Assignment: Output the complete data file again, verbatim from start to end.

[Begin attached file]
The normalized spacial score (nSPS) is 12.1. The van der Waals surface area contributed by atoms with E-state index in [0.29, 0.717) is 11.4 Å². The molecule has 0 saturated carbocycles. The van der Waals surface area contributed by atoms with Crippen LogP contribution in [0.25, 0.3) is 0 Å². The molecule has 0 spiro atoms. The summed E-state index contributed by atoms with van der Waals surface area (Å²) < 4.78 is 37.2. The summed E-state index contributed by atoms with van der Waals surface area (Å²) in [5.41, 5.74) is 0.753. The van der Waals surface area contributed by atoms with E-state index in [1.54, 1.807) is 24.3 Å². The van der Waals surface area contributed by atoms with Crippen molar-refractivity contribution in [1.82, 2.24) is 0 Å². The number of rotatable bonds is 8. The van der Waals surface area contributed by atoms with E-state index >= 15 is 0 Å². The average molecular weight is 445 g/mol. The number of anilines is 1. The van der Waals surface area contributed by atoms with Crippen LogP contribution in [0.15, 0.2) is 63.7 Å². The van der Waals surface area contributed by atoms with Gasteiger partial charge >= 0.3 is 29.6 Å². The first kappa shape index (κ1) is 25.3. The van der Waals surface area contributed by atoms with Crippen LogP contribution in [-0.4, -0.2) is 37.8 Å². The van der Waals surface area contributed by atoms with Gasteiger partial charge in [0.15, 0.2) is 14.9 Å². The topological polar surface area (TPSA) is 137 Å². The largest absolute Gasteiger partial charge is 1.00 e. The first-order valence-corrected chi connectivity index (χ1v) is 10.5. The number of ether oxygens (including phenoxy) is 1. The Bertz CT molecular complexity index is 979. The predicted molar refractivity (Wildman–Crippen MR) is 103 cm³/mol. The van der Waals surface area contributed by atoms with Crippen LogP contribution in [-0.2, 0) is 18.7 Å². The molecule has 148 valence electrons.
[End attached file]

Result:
The normalized spacial score (nSPS) is 12.1. The van der Waals surface area contributed by atoms with E-state index in [0.29, 0.717) is 11.4 Å². The molecule has 0 saturated carbocycles. The van der Waals surface area contributed by atoms with Crippen LogP contribution in [0.25, 0.3) is 0 Å². The molecule has 0 spiro atoms. The summed E-state index contributed by atoms with van der Waals surface area (Å²) < 4.78 is 37.2. The summed E-state index contributed by atoms with van der Waals surface area (Å²) in [5.41, 5.74) is 0.753. The van der Waals surface area contributed by atoms with E-state index in [1.54, 1.807) is 24.3 Å². The van der Waals surface area contributed by atoms with Crippen molar-refractivity contribution in [1.82, 2.24) is 0 Å². The number of rotatable bonds is 8. The van der Waals surface area contributed by atoms with E-state index >= 15 is 0 Å². The average molecular weight is 445 g/mol. The number of anilines is 1. The van der Waals surface area contributed by atoms with Crippen LogP contribution in [0.15, 0.2) is 63.7 Å². The van der Waals surface area contributed by atoms with Gasteiger partial charge >= 0.3 is 29.6 Å². The first kappa shape index (κ1) is 25.3. The van der Waals surface area contributed by atoms with Crippen LogP contribution in [-0.4, -0.2) is 37.8 Å². The van der Waals surface area contributed by atoms with Gasteiger partial charge in [0.15, 0.2) is 14.9 Å². The topological polar surface area (TPSA) is 137 Å². The largest absolute Gasteiger partial charge is 1.00 e. The first-order valence-corrected chi connectivity index (χ1v) is 10.5. The number of ether oxygens (including phenoxy) is 1. The Bertz CT molecular complexity index is 979. The predicted molar refractivity (Wildman–Crippen MR) is 103 cm³/mol. The van der Waals surface area contributed by atoms with Crippen LogP contribution in [-0.2, 0) is 18.7 Å². The molecule has 148 valence electrons.